Single Life May Be Best for Linehaul Tires

March 16, 2001
NASHVILLE – Michelin North America thinks that the future of the over-the-road linehaul business rides on a single tire, instead of the dual tire setup common to tractor rear axles and trailer axles. However, the company is striving hard to call its new X-1 linehaul tractor and trailer single tire by another name, especially to avoid the “super-single” and “wide-base” monikers applied to such products
NASHVILLE – Michelin North America thinks that the future of the over-the-road linehaul business rides on a single tire, instead of the dual tire setup common to tractor rear axles and trailer axles.

However, the company is striving hard to call its new X-1 linehaul tractor and trailer single tire by another name, especially to avoid the “super-single” and “wide-base” monikers applied to such products in the past.

“Wide-base and super-single refer to severe-service tires common to dump trucks and cement mixers,” said Michael Hurley, market analyst for Michelin’s longhaul tire products speaking at TMC’s annual meeting and expo. “Our X-1 single tire for tractor rear axles and trailer axles is a completely different animal.”

Hurley said wide-base severe service tires, for example, have much thicker sidewalls and treads to resist cuts from stone chips and gravel. They are also designed to run at low speeds with high tire pressure, 130 lbs psi.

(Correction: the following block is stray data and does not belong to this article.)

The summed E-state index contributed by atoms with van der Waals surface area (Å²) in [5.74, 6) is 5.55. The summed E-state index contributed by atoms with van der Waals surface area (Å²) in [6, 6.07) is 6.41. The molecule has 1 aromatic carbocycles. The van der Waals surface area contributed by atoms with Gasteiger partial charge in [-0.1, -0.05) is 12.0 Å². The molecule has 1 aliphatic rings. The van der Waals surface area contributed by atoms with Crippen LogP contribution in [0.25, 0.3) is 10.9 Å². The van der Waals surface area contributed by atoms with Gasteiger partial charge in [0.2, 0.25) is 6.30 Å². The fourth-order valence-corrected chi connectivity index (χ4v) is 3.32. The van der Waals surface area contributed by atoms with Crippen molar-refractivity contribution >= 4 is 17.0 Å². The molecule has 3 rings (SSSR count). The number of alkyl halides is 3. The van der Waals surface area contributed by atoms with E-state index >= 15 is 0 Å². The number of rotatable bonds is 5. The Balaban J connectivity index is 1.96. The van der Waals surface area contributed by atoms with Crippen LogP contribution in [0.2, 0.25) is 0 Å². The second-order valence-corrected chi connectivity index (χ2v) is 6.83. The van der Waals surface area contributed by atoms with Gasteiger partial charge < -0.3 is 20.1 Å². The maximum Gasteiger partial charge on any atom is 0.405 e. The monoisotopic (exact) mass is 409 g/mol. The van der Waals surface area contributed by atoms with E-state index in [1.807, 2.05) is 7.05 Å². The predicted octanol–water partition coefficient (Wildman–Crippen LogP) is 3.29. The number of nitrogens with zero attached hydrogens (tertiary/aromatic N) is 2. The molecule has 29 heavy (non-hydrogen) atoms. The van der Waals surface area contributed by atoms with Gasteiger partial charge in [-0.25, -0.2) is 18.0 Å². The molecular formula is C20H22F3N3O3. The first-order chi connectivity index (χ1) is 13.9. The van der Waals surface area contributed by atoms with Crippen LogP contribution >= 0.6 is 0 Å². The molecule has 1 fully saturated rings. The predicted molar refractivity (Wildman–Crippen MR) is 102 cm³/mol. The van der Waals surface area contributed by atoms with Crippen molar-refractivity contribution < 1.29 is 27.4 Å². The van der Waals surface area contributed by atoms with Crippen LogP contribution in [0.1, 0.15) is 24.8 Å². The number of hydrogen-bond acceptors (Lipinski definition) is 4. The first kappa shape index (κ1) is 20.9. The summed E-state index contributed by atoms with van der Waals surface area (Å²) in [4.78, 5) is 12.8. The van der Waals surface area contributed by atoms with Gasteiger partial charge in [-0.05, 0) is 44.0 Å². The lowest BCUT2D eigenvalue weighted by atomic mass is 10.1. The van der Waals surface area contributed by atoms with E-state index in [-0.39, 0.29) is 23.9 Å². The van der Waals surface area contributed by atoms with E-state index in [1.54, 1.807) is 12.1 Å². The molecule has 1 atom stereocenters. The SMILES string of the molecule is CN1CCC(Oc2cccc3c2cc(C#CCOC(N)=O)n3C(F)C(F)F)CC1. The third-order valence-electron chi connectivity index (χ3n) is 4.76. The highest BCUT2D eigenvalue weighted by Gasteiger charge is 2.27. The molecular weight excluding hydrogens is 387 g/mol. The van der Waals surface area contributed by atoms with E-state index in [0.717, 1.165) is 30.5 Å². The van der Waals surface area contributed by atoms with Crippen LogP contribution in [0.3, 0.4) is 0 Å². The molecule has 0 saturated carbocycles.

The X-1, however, is designed to run at high speeds with lower tire pressure, 100 lbs psi. Severe service tires are also set inboard of the chassis frame and are 2.3 inches higher than linehaul tires. Combined with the higher tire pressure, that makes the ride stiffer and less stable – ideal for manuevering around a job site at low speed, but not for highway driving.

Hurley thinks that once fleets get over misconceptions about the linehaul single, then its benefits become plainer. Most tire failures on tractor-trailers today occur on the inner dual tire, said Hurley – the one most drivers and technicians find hard to check. Also, the axle support for duals can ‘mask’ underinflation in some cases, setting up a tire failure scenario, he said.

That’s why Hurley said Michelin was attracted to the concept of a linehaul single. Instead of checking eight tractor rear-axle tires, for example, now only four need to be checked. Visual inspections and air pressure checks are thus easier. And by using four tires instead of eight on the tractor rear and trailer axles, Michelin said its test fleets saw fuel efficiency improved by 5%.

Weight savings are also possible. By using all-aluminum wheels, linehaul singles can cut up to 880 lbs from a truck running duals on its rear and trailer axles.

Right now, one X-1 linehaul single costs the same as a set of duals, a sticker shock that still has some fleets staying on the sidelines. But Hurley thinks the advantages will become more apparent over time.

“Fleets are easing into this,” he said. “The most economical way to get these tires is on new equipment, so they making a measured response so far.”

About the Author

Sean Kilcarr | Editor in Chief

Sean previously reported and commented on trends affecting the many different strata of the trucking industry. Also be sure to visit Sean's blog Trucks at Work where he offers analysis on a variety of different topics inside the trucking industry.

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